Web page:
We are going on a road trip!!!

Travelling with pets can be a stressful time for both you and your furry (feathered, scaled or otherwise) friend. This blog series will focus on ways to minimize the stress of travel to help you prepare for your next trip.

Today I will be focusing on car trips! So get ready to blast some 90s music, wind your windows down and go for a ride!


Dogs are generally easy car travelers; many dogs have been exposed to the stimulus that a road trip entails, such as strangers, weird smells, loud noises and movement. But some dogs find all of that stimulus a bit intimidating, and just like us dogs can suffer from car sickness!

The first step to making car travel a breeze with your dog is to familiarize them with the car and road travel. Start by just allowing them to sit in the car with you, with no movement and give them lots of praise. You can then try turning the engine on for a few minutes while they sit with you, again giving praise if they are calm and making sure they feel safe. You can then start going on short car rides, eventually making them longer and longer. Each step should be repeated until your pet seems comfortable, then move on to the next step. Use opportunities, like going to get milk from the corner store, to familiarize your new dog with the car. Just remember to never leave them alone in the car!

Don't travel like this with your dog! Good restraint, such as a harness attached to a seat belt, will help save your pets life in an accident. 

Don't travel like this with your dog! Good restraint, such as a harness attached to a seat belt, will help save your pets life in an accident. 

Another really important topic is restraint. It is so important to ensure your dog is wearing a harness and is strapped in, or if they are more comfortable in crates the crate should be securely fastened to the car. This helps prevent unwanted accidents if your dog suddenly decides your face needs a good licking but also helps protect them in case of a crash. This photo of me below is exactly what NOT to do!!! If we had crashed poor Molly would have hurt her neck or worse! So don’t follow my example but please follow my advice. Some states have laws against free-roaming dogs in cars for exactly this reason.

Unfortunately some dogs, even with good restraint techniques and training, either continue to be anxious in the car or continue suffering from motion sickness. To help these dogs I will first recommend that you either don’t feed them at all the morning of a car trip, or feed only a small amount at least three prior to leaving. This will help reduce the risk of vomiting. Having something familiar, such as a favourite toy or blanket, can help ease anxiety for many dogs. There are also pheromone sprays, such as DAP, which can reduce anxiety levels in a more natural way.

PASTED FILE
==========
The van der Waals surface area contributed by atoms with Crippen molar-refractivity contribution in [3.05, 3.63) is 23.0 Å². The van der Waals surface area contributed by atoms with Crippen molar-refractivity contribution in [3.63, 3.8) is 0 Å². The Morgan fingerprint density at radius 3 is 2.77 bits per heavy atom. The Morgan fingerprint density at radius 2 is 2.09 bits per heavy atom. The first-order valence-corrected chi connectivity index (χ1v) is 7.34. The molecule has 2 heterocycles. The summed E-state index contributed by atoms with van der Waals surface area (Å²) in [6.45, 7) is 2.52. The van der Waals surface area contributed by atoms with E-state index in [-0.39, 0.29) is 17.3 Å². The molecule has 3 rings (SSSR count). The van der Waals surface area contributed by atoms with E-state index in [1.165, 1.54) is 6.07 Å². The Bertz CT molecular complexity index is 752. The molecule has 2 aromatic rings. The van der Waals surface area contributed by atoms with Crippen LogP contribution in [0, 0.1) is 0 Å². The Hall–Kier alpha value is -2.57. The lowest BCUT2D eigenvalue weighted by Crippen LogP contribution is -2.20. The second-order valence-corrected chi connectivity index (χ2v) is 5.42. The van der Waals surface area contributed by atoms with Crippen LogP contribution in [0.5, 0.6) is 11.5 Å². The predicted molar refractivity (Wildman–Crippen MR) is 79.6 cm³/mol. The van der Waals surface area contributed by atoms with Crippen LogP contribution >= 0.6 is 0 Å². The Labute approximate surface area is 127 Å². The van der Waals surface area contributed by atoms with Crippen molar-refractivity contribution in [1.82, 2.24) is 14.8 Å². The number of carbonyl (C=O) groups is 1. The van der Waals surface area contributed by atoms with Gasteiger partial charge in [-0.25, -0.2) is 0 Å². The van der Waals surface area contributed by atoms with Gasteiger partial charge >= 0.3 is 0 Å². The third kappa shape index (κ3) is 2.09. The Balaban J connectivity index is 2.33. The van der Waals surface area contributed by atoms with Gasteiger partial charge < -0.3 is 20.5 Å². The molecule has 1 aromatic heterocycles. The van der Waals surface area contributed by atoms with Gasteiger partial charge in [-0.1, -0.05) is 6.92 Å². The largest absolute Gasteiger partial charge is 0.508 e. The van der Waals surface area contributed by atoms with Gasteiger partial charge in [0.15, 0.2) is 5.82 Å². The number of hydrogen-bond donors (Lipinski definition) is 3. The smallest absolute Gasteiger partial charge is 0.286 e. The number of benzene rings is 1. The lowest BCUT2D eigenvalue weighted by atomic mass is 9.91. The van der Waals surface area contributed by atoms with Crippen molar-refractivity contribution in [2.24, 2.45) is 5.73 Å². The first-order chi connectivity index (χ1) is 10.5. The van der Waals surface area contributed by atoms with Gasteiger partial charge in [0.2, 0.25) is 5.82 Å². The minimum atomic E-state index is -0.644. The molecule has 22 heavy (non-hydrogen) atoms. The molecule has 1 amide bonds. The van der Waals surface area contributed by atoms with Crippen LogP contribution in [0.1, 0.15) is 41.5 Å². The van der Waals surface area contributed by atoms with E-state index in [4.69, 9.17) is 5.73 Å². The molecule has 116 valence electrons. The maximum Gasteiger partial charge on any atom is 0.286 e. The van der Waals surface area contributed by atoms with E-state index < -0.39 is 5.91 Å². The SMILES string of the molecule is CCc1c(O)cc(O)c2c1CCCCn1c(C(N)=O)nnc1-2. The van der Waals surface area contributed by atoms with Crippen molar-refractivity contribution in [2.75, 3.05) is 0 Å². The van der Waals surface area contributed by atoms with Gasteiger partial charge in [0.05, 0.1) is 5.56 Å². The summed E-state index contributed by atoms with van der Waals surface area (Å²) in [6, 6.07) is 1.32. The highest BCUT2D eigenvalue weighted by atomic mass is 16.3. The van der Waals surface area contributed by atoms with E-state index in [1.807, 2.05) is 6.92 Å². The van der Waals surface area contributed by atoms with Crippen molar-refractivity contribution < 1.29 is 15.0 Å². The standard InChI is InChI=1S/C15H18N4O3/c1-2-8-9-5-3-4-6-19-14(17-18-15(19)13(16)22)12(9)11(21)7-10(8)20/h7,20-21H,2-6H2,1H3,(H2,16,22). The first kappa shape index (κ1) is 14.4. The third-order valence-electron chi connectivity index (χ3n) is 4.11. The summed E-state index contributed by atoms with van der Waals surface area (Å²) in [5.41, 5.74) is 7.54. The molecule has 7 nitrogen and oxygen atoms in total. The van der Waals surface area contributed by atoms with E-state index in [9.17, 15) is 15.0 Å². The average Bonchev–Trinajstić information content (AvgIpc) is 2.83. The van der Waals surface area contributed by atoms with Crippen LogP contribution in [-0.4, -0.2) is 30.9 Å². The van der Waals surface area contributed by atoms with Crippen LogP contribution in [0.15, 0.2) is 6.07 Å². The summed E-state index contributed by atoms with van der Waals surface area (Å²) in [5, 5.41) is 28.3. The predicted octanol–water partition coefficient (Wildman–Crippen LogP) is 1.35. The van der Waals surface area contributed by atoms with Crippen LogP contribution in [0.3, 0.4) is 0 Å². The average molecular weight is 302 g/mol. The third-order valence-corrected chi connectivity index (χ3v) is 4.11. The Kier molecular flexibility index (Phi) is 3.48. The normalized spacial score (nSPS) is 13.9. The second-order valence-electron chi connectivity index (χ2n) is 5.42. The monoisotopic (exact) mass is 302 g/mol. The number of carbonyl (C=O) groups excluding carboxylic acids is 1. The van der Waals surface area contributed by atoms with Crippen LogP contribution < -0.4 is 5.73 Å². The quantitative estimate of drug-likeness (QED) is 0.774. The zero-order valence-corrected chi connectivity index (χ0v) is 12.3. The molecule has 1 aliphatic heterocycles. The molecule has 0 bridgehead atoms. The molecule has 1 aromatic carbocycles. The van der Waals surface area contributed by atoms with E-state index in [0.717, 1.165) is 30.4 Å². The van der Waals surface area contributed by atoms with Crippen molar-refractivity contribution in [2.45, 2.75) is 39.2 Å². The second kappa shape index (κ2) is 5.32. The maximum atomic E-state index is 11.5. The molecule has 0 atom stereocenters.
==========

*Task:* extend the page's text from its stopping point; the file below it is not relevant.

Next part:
Finally, as a last resort, there is medication available to help your dog. Certain anti-histamines can be used to help cause mild sedation and reduce motion sickness. Anti-nausea medications are also available via prescription from your vet for dogs that get really car sick! There are dogs that get so anxious in the car that they need anti-anxiety or sedative medication for long trips, although training should always be tried first, it is sometimes unavoidable. Be sure to discuss the best options for your pooch with their vet.

And a final tip – remember to have all of your pets paperwork with them if you are crossing borders! Some states and countries will require proof of vaccination, worming or even a pet passport. It is also important to have your pet microchipped before long distance travel just in case something happens and they are lost. I will discuss country-crossings in more detail in the future blogs of this series (coming in the next few weeks).


Kitties tend to be stress heads… most cats are less familiar with strangers, weird smells and the outside world, making care trips an anxiety filled ride! Just as with dogs familiarizing your cat with its carrier and the car will make a big difference. Start when they are young and start small, just walking around with the carrier will be enough at first. Then you can try putting the carrier in the car with the engine on and no movement. Slowly start going for short drives to help familiarize your cat with the sounds, movement and smells of the car.